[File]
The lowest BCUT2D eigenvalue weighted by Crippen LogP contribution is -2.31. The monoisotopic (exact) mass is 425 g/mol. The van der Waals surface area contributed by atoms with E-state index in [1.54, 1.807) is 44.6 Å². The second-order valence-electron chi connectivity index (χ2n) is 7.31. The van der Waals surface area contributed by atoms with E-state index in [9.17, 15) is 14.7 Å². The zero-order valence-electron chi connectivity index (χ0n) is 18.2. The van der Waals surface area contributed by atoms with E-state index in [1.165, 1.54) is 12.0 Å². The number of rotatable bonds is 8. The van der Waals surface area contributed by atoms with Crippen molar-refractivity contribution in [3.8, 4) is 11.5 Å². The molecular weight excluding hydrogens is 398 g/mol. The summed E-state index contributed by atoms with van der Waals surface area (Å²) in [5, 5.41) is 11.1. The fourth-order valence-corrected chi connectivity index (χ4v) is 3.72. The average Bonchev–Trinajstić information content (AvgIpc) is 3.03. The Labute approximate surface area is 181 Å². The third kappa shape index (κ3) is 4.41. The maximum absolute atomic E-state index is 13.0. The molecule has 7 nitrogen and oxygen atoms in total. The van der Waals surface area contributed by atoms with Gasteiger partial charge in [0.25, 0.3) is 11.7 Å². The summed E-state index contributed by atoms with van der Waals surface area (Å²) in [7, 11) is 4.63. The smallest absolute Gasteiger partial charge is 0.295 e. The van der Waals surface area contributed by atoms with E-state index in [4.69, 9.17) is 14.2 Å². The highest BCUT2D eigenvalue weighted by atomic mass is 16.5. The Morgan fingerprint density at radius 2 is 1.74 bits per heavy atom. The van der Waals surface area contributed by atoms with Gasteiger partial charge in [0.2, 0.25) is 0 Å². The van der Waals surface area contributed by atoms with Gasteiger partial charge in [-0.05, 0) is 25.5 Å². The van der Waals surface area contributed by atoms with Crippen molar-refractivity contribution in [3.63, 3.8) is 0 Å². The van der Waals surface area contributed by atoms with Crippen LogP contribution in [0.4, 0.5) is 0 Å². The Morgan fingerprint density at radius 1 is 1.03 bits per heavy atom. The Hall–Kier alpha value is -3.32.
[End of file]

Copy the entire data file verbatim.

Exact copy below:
The lowest BCUT2D eigenvalue weighted by Crippen LogP contribution is -2.31. The monoisotopic (exact) mass is 425 g/mol. The van der Waals surface area contributed by atoms with E-state index in [1.54, 1.807) is 44.6 Å². The second-order valence-electron chi connectivity index (χ2n) is 7.31. The van der Waals surface area contributed by atoms with E-state index in [9.17, 15) is 14.7 Å². The zero-order valence-electron chi connectivity index (χ0n) is 18.2. The van der Waals surface area contributed by atoms with E-state index in [1.165, 1.54) is 12.0 Å². The number of rotatable bonds is 8. The van der Waals surface area contributed by atoms with Crippen molar-refractivity contribution in [3.8, 4) is 11.5 Å². The molecular weight excluding hydrogens is 398 g/mol. The summed E-state index contributed by atoms with van der Waals surface area (Å²) in [5, 5.41) is 11.1. The fourth-order valence-corrected chi connectivity index (χ4v) is 3.72. The average Bonchev–Trinajstić information content (AvgIpc) is 3.03. The Labute approximate surface area is 181 Å². The third kappa shape index (κ3) is 4.41. The maximum absolute atomic E-state index is 13.0. The molecule has 7 nitrogen and oxygen atoms in total. The van der Waals surface area contributed by atoms with Gasteiger partial charge in [0.25, 0.3) is 11.7 Å². The summed E-state index contributed by atoms with van der Waals surface area (Å²) in [7, 11) is 4.63. The smallest absolute Gasteiger partial charge is 0.295 e. The van der Waals surface area contributed by atoms with E-state index in [4.69, 9.17) is 14.2 Å². The highest BCUT2D eigenvalue weighted by atomic mass is 16.5. The Morgan fingerprint density at radius 2 is 1.74 bits per heavy atom. The van der Waals surface area contributed by atoms with Gasteiger partial charge in [0.2, 0.25) is 0 Å². The van der Waals surface area contributed by atoms with Gasteiger partial charge in [-0.05, 0) is 25.5 Å². The van der Waals surface area contributed by atoms with Crippen molar-refractivity contribution in [3.63, 3.8) is 0 Å². The van der Waals surface area contributed by atoms with Crippen LogP contribution in [0.4, 0.5) is 0 Å². The Morgan fingerprint density at radius 1 is 1.03 bits per heavy atom. The Hall–Kier alpha value is -3.32.